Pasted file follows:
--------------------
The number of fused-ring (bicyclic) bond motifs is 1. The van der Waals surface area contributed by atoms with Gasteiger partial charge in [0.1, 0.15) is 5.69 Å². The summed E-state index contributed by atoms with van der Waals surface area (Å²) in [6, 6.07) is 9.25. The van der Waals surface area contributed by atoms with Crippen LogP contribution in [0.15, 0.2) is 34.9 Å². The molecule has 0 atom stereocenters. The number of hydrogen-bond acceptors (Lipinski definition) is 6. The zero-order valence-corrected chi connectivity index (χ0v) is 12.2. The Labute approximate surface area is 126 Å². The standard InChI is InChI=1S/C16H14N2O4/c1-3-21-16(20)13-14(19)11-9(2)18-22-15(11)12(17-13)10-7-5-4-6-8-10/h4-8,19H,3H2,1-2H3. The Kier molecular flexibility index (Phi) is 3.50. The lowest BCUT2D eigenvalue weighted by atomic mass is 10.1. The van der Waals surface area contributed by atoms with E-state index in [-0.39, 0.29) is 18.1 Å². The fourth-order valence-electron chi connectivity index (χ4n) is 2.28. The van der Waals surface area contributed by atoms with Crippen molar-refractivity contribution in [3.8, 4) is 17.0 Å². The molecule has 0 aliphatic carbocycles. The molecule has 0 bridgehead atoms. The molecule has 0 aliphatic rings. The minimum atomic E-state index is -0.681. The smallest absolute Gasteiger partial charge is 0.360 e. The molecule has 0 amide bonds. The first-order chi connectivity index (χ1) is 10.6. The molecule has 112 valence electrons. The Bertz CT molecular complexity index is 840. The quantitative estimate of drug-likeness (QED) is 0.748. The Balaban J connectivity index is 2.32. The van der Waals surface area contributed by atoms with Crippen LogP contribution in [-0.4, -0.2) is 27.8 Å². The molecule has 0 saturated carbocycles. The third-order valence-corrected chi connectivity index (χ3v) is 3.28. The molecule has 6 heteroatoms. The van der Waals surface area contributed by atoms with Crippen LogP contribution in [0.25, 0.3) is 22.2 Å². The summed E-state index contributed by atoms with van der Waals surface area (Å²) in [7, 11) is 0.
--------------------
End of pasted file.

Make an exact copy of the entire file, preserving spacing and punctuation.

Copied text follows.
The number of fused-ring (bicyclic) bond motifs is 1. The van der Waals surface area contributed by atoms with Gasteiger partial charge in [0.1, 0.15) is 5.69 Å². The summed E-state index contributed by atoms with van der Waals surface area (Å²) in [6, 6.07) is 9.25. The van der Waals surface area contributed by atoms with Crippen LogP contribution in [0.15, 0.2) is 34.9 Å². The molecule has 0 atom stereocenters. The number of hydrogen-bond acceptors (Lipinski definition) is 6. The zero-order valence-corrected chi connectivity index (χ0v) is 12.2. The Labute approximate surface area is 126 Å². The standard InChI is InChI=1S/C16H14N2O4/c1-3-21-16(20)13-14(19)11-9(2)18-22-15(11)12(17-13)10-7-5-4-6-8-10/h4-8,19H,3H2,1-2H3. The Kier molecular flexibility index (Phi) is 3.50. The lowest BCUT2D eigenvalue weighted by atomic mass is 10.1. The van der Waals surface area contributed by atoms with E-state index in [-0.39, 0.29) is 18.1 Å². The fourth-order valence-electron chi connectivity index (χ4n) is 2.28. The van der Waals surface area contributed by atoms with Crippen molar-refractivity contribution in [3.8, 4) is 17.0 Å². The molecule has 0 aliphatic carbocycles. The molecule has 0 bridgehead atoms. The molecule has 0 aliphatic rings. The minimum atomic E-state index is -0.681. The smallest absolute Gasteiger partial charge is 0.360 e. The molecule has 0 amide bonds. The first-order chi connectivity index (χ1) is 10.6. The molecule has 112 valence electrons. The Bertz CT molecular complexity index is 840. The quantitative estimate of drug-likeness (QED) is 0.748. The Balaban J connectivity index is 2.32. The van der Waals surface area contributed by atoms with Crippen LogP contribution in [-0.4, -0.2) is 27.8 Å². The molecule has 0 saturated carbocycles. The third-order valence-corrected chi connectivity index (χ3v) is 3.28. The molecule has 6 heteroatoms. The van der Waals surface area contributed by atoms with Crippen LogP contribution in [0.25, 0.3) is 22.2 Å². The summed E-state index contributed by atoms with van der Waals surface area (Å²) in [7, 11) is 0.